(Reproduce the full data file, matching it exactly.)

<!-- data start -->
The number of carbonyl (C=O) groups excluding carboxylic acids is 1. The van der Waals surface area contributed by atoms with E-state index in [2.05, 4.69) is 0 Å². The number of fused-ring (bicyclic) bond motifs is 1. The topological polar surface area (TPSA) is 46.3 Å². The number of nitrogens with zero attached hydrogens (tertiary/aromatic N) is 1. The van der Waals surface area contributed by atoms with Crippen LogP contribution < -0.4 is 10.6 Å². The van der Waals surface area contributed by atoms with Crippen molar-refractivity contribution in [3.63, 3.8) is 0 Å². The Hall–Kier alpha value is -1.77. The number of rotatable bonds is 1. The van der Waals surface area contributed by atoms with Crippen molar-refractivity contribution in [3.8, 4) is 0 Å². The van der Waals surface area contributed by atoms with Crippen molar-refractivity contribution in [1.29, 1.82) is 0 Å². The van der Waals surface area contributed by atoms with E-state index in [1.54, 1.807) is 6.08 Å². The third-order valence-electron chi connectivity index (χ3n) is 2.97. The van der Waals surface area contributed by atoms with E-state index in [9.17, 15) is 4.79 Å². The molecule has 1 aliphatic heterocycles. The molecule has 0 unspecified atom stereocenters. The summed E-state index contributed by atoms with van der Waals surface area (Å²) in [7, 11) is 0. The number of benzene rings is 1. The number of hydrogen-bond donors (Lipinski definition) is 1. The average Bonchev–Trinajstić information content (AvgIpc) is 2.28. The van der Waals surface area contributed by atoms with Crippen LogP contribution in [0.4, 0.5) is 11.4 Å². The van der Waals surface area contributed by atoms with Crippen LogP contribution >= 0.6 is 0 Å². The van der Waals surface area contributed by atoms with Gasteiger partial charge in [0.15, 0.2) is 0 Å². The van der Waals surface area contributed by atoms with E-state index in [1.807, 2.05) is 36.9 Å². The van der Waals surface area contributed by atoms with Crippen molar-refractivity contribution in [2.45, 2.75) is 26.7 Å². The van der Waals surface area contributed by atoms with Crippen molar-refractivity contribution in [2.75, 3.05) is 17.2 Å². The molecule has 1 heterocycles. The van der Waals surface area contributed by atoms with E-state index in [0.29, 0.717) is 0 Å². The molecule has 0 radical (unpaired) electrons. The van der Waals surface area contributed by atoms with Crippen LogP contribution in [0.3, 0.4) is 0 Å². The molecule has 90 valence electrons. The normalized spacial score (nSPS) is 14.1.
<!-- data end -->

The number of carbonyl (C=O) groups excluding carboxylic acids is 1. The van der Waals surface area contributed by atoms with E-state index in [2.05, 4.69) is 0 Å². The number of fused-ring (bicyclic) bond motifs is 1. The topological polar surface area (TPSA) is 46.3 Å². The number of nitrogens with zero attached hydrogens (tertiary/aromatic N) is 1. The van der Waals surface area contributed by atoms with Crippen LogP contribution < -0.4 is 10.6 Å². The van der Waals surface area contributed by atoms with Crippen molar-refractivity contribution in [3.63, 3.8) is 0 Å². The Hall–Kier alpha value is -1.77. The number of rotatable bonds is 1. The van der Waals surface area contributed by atoms with Crippen molar-refractivity contribution in [3.8, 4) is 0 Å². The van der Waals surface area contributed by atoms with Crippen molar-refractivity contribution in [1.29, 1.82) is 0 Å². The van der Waals surface area contributed by atoms with E-state index in [1.54, 1.807) is 6.08 Å². The third-order valence-electron chi connectivity index (χ3n) is 2.97. The van der Waals surface area contributed by atoms with E-state index in [9.17, 15) is 4.79 Å². The molecule has 1 aliphatic heterocycles. The molecule has 0 unspecified atom stereocenters. The summed E-state index contributed by atoms with van der Waals surface area (Å²) in [7, 11) is 0. The number of benzene rings is 1. The number of hydrogen-bond donors (Lipinski definition) is 1. The average Bonchev–Trinajstić information content (AvgIpc) is 2.28. The van der Waals surface area contributed by atoms with Crippen LogP contribution in [0.4, 0.5) is 11.4 Å². The van der Waals surface area contributed by atoms with Crippen LogP contribution >= 0.6 is 0 Å². The van der Waals surface area contributed by atoms with Gasteiger partial charge in [0.15, 0.2) is 0 Å². The van der Waals surface area contributed by atoms with E-state index in [1.807, 2.05) is 36.9 Å². The van der Waals surface area contributed by atoms with Crippen molar-refractivity contribution in [2.45, 2.75) is 26.7 Å². The van der Waals surface area contributed by atoms with Crippen molar-refractivity contribution in [2.75, 3.05) is 17.2 Å². The molecule has 1 heterocycles. The van der Waals surface area contributed by atoms with E-state index in [0.29, 0.717) is 0 Å². The molecule has 0 radical (unpaired) electrons. The van der Waals surface area contributed by atoms with Crippen LogP contribution in [0.3, 0.4) is 0 Å². The molecule has 90 valence electrons. The normalized spacial score (nSPS) is 14.1.